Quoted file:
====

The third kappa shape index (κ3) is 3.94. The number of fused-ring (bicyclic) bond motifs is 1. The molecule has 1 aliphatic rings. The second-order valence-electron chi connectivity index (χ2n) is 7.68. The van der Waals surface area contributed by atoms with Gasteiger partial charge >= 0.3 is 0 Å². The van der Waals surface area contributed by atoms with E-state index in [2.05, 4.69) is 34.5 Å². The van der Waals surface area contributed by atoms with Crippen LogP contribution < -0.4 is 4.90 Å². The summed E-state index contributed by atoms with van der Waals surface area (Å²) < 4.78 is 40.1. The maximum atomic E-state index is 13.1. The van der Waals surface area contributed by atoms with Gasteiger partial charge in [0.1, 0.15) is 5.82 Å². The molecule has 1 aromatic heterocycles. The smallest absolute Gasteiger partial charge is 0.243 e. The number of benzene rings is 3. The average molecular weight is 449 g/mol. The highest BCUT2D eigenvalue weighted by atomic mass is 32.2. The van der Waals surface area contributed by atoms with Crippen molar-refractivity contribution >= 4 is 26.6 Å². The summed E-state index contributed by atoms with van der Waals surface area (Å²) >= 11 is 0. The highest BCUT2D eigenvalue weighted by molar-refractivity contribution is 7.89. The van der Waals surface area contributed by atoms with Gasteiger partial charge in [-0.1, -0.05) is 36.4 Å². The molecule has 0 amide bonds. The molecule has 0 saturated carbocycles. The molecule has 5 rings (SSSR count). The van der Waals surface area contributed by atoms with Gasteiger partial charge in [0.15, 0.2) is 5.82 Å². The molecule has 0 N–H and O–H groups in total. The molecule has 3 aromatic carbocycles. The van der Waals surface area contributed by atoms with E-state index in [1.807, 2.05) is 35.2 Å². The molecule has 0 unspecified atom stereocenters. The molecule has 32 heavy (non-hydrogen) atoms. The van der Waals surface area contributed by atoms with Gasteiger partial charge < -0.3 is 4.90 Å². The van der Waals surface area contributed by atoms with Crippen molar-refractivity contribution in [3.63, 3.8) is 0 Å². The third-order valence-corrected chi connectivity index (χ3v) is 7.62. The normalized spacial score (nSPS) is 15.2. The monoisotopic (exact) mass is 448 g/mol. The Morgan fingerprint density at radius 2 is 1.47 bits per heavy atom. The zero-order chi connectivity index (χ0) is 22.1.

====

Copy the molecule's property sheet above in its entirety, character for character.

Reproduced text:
The third kappa shape index (κ3) is 3.94. The number of fused-ring (bicyclic) bond motifs is 1. The molecule has 1 aliphatic rings. The second-order valence-electron chi connectivity index (χ2n) is 7.68. The van der Waals surface area contributed by atoms with Gasteiger partial charge >= 0.3 is 0 Å². The van der Waals surface area contributed by atoms with E-state index in [2.05, 4.69) is 34.5 Å². The van der Waals surface area contributed by atoms with Crippen LogP contribution < -0.4 is 4.90 Å². The summed E-state index contributed by atoms with van der Waals surface area (Å²) < 4.78 is 40.1. The maximum atomic E-state index is 13.1. The van der Waals surface area contributed by atoms with Gasteiger partial charge in [0.1, 0.15) is 5.82 Å². The molecule has 1 aromatic heterocycles. The smallest absolute Gasteiger partial charge is 0.243 e. The number of benzene rings is 3. The average molecular weight is 449 g/mol. The highest BCUT2D eigenvalue weighted by atomic mass is 32.2. The van der Waals surface area contributed by atoms with Crippen molar-refractivity contribution >= 4 is 26.6 Å². The summed E-state index contributed by atoms with van der Waals surface area (Å²) >= 11 is 0. The highest BCUT2D eigenvalue weighted by molar-refractivity contribution is 7.89. The van der Waals surface area contributed by atoms with Gasteiger partial charge in [-0.1, -0.05) is 36.4 Å². The molecule has 0 amide bonds. The molecule has 0 saturated carbocycles. The molecule has 5 rings (SSSR count). The van der Waals surface area contributed by atoms with Gasteiger partial charge in [0.15, 0.2) is 5.82 Å². The molecule has 0 N–H and O–H groups in total. The molecule has 3 aromatic carbocycles. The van der Waals surface area contributed by atoms with E-state index in [1.807, 2.05) is 35.2 Å². The molecule has 0 unspecified atom stereocenters. The molecule has 32 heavy (non-hydrogen) atoms. The van der Waals surface area contributed by atoms with Gasteiger partial charge < -0.3 is 4.90 Å². The van der Waals surface area contributed by atoms with Crippen molar-refractivity contribution in [3.63, 3.8) is 0 Å². The third-order valence-corrected chi connectivity index (χ3v) is 7.62. The normalized spacial score (nSPS) is 15.2. The monoisotopic (exact) mass is 448 g/mol. The Morgan fingerprint density at radius 2 is 1.47 bits per heavy atom. The zero-order chi connectivity index (χ0) is 22.1.